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Sure. Sure. So yes, you’ve hit on. I mean, we’ve taken pretty much the basic moves out early, I think. We have taken out — call it stuff, you’re looking for a range somewhere in the neighborhood of $500,000 a week run rate wise that we have taken out through the actions that we talked about earlier. Certainly, we’re ready if we need to, to take out more cost. There would be significantly more cost out to come. The way we would do that, at some point, depending upon how bad things get, some of the actions begin to involve people, which is we’re going to be really careful about. The thing I would say there is we’re going to lean on our mission statement, our values, our track record and do things in a way back to the mantra of doing the right thing. That’s how we would go about doing it. And I’m going to lean on the playbook that my predecessor, David Sandler years ago, navigated us brilliantly through ’08, ’09, and it was all about our team sharing in pain collectively and leading from the top, and we would take very much the same approach if we need to go deeper.

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Michael Lawrence McGinn, Wells Fargo Securities, LLC, Research Division – Senior Analyst [51]

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Got it. Appreciate the color. And if I could just switch gears to more of a long-term question. If this ends up being — having some effect down the line towards social distancing. How are you looking to the future for your spec sales? You guys have always done these in-shop studies. You should be using X product instead of Y, you get better turns, you’ll get better efficiency and you lower your cost with this product. From a spec sales standpoint, are you able to do that virtual online sharing of CAD documents or whatever it may be? How do you look at that long term?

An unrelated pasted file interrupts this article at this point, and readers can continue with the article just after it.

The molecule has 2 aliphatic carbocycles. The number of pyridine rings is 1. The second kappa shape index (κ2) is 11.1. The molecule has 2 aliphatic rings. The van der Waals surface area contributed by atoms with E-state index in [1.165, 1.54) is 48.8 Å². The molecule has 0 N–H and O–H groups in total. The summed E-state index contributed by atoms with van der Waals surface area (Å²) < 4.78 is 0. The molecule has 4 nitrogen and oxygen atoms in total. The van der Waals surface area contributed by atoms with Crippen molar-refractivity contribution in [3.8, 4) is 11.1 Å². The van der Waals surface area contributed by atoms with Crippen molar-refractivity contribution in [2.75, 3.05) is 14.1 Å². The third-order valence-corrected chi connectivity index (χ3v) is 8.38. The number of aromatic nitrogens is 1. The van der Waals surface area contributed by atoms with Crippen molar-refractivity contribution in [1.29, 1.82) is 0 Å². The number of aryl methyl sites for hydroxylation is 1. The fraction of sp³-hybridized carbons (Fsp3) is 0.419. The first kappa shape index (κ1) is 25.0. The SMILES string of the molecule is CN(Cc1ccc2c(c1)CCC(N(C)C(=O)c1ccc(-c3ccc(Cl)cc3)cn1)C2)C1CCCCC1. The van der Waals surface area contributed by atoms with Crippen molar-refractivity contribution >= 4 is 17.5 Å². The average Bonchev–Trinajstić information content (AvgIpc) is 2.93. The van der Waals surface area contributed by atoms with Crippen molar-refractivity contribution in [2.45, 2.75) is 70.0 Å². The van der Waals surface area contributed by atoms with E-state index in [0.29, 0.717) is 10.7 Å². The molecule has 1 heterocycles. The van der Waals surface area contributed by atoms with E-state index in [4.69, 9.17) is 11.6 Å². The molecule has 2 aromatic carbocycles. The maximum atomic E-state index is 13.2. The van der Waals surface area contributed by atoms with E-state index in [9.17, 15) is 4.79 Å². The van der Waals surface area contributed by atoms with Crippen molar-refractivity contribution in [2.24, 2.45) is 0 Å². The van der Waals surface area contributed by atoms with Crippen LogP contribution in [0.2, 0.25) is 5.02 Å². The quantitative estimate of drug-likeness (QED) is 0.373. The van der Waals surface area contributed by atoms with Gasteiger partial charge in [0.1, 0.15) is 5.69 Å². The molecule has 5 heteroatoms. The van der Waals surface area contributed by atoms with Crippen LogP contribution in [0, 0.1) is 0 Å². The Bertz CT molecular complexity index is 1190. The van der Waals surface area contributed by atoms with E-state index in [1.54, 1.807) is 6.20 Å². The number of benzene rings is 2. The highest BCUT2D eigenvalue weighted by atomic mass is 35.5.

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Erik David Gershwind, MSC Industrial Direct Co., Inc. – President, CEO & Director [52]

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That’s a great question. So 2 things I’d say. One is that, John mentioned it earlier. If this sort of became the new normal or the new normal for a long period of time, are — let’s start with our logistics model, I think, really lends itself well to this world because it is a centralized model shipping into remote locations, relatively low touch. So I think that works out really well. In terms of the engineered side of the value proposition, the mission-critical part, look, what I would say is we’re going to use technology. And we’ve actually been using technology for quite a while. So we have, in certain locations, a lot of our tech team, believe it or not, actually sits in centralized call center environments and provides just as deep technical expertise and advice and does it over the phone or with FaceTime and with technology. I think what would happen is we would take that model and we would expand upon that for bigger customers. So certainly, it would be different, but not something we’re unaccustomed to.

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Michael Lawrence McGinn, Wells Fargo Securities, LLC, Research Division – Senior Analyst [53]

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Okay. If I could sneak 1 more in on the discrepancy versus invoices versus orders. Is there a way to disaggregate what has come in from an order standpoint that isn’t from that large government customer that may be that smaller shop of 20 employees that is potentially more at risk at shutting down? What has the order flow been for those high demand products thus far?

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Erik David Gershwind, MSC Industrial Direct Co., Inc. – President, CEO & Director [54]

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Yes. So we do, Mike, we looked at it 10 ways till Sunday by — for the invoicing and for the orders coming in. What I would say is, look, there’s some of everything coming in, but the majority, the concentration of the large orders would be from a product standpoint, safety and janitory related. And then from a customer segment, there are certainly some coming from smaller shops, but the majority would be between government customers and our larger national accounts would be where the bulk of them are coming from.

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Operator [55]